Now Reading
Boris Becker – Djokovic & Federer don’t really like each other

Boris Becker – Djokovic & Federer don’t really like each other

Former world No. 1 Boris Becker’s new autobiography, ’Wimbledon: My Life and Career at the All England Club’ is out and he has revealed what wasn’t exactly a secret in the sport – Novak Djokovic and Roger Federer don’t really like each other. Becker, who is now Djokovic’s coach, says that despite their more than respectable demeanour towards each other, the world’s top 2 players “don’t really get along”.

Also, ’Der Bomber’ bemoaned the political correctness in today’s game and wished for a throwback to the days of yore where swearing at your opponents and expressing your frustration on the court was commonplace. “People occasionally put it to me that tennis is more boring now than when I played, and when I ask them why they say there are fewer characters.

“I reply that we have great characters, but it’s true they don’t show it as much because they can’t. They get fined and there are microphones on the court that pick up every curse or utterance in frustration.

“As a result, it’s very difficult to verbalize your frustration nowadays because everyone hears it and you go back to the locker room to face a fine of $10,000 or $20,000 or even more.”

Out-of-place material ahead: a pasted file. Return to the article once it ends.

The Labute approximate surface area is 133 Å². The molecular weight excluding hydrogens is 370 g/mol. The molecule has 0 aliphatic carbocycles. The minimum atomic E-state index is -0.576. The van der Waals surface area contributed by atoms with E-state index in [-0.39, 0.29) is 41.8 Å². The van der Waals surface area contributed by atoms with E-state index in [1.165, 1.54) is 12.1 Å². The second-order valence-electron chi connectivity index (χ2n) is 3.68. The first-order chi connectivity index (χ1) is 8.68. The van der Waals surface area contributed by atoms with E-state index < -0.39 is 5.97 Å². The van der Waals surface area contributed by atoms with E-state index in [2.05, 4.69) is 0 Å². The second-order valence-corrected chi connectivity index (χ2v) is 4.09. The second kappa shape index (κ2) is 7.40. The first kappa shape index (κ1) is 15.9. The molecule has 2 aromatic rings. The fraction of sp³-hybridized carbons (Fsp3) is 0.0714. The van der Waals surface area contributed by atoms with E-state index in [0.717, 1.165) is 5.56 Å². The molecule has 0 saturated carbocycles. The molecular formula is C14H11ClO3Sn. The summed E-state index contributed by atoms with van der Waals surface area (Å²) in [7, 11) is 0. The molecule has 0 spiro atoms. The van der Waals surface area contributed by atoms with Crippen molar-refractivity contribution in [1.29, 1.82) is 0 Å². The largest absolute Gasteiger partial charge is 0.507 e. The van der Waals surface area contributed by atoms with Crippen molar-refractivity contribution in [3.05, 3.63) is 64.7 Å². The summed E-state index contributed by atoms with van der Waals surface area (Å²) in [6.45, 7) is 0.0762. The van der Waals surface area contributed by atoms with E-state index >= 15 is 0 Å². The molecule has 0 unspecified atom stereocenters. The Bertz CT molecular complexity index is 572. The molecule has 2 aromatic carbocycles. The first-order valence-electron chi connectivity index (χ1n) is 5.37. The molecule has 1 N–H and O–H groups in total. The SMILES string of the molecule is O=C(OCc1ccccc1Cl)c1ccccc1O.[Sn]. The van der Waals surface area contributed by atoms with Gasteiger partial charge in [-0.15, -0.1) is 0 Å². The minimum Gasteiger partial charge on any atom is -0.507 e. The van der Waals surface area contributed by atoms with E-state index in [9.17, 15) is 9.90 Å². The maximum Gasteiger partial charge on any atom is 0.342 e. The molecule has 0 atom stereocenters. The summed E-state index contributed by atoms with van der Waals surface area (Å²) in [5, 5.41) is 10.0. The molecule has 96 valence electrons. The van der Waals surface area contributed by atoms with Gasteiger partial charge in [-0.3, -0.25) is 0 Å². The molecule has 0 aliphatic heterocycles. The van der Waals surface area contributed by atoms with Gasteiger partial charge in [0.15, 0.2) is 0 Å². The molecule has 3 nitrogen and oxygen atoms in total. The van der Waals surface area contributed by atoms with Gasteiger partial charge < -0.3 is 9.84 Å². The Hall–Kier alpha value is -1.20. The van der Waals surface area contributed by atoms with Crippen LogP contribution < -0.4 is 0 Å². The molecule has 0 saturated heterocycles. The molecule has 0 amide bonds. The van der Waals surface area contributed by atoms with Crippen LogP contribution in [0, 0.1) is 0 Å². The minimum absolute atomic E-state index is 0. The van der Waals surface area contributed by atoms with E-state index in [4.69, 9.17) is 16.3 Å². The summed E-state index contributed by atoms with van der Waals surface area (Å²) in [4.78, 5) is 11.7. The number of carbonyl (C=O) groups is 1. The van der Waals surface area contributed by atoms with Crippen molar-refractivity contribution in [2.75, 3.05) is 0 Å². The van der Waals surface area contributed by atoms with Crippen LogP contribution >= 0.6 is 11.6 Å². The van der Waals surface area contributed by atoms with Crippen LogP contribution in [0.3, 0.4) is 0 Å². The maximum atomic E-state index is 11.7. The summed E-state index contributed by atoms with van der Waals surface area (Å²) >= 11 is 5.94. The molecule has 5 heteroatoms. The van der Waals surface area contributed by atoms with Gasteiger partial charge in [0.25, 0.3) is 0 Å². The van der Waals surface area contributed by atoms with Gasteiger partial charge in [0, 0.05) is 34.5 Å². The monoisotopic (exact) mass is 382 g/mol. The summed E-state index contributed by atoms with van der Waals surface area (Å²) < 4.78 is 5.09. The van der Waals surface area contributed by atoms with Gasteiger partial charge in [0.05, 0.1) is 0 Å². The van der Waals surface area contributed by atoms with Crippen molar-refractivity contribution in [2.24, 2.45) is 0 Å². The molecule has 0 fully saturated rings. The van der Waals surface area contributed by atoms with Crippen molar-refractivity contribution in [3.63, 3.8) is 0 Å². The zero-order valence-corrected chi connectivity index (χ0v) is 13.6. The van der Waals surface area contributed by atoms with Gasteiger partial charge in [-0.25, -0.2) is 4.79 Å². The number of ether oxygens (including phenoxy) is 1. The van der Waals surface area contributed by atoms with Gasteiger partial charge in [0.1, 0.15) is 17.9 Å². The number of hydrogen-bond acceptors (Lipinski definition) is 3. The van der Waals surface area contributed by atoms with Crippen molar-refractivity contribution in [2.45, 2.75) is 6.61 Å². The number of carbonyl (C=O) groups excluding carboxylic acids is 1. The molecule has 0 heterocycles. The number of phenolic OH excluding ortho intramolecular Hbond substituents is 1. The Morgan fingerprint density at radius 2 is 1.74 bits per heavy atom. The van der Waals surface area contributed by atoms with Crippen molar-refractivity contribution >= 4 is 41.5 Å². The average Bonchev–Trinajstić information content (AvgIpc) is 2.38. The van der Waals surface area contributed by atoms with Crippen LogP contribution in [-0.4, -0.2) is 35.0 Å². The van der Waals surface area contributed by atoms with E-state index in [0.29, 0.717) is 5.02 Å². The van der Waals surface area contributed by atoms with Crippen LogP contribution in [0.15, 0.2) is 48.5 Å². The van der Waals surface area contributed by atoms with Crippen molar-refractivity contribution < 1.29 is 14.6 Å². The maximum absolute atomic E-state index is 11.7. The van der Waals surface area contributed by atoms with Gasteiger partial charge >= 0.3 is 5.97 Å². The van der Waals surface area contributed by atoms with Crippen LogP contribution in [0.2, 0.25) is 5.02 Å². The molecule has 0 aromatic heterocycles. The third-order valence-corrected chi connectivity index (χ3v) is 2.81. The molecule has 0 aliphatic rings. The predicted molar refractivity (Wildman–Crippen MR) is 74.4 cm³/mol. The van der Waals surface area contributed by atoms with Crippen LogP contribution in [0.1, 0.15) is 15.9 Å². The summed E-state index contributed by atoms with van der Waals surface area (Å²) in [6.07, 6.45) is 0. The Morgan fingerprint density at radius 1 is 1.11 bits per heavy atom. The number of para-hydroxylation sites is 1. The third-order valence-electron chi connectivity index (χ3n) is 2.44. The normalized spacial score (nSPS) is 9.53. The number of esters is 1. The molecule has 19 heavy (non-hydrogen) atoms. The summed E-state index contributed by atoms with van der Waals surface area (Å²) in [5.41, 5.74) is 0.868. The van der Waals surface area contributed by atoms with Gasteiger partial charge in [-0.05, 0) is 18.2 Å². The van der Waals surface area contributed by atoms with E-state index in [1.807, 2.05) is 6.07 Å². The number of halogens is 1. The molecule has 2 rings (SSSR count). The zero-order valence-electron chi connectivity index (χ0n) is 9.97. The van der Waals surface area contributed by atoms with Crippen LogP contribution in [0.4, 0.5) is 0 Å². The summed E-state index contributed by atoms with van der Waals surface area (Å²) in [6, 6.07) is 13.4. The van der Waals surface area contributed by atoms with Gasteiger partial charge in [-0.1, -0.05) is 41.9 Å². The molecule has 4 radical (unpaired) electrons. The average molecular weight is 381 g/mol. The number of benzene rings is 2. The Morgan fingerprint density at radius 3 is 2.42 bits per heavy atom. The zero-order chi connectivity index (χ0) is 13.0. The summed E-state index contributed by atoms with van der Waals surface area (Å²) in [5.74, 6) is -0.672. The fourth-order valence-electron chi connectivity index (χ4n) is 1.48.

The youngest Wimbledon Champion couldn’t resist taking a swipe at Roger Federer, attributing the Swiss’ image of a very humble champion to the same. But, he added, that showing a little more of your true feelings might make some harbor grudges against the maestro. “The reason Roger is one of the highest-paid athletes of all time is because he’s liked by everybody. But think about this – you can’t possibly be liked by everybody… He makes good money out of his image, but would he make less if we saw a bit more of his true feelings?”

The controversial German has released the book this year to celebrate his 30 years in the sport, when in 1985, he burst onto the scene as a teenage prodigy, becoming the first ever wildcard entry to win Wimbledon. What makes the feat all the more remarkable was that he achieved it at the tender age of 17 years, 227 days, and still remains the youngest winner at the All England Club.

Scroll To Top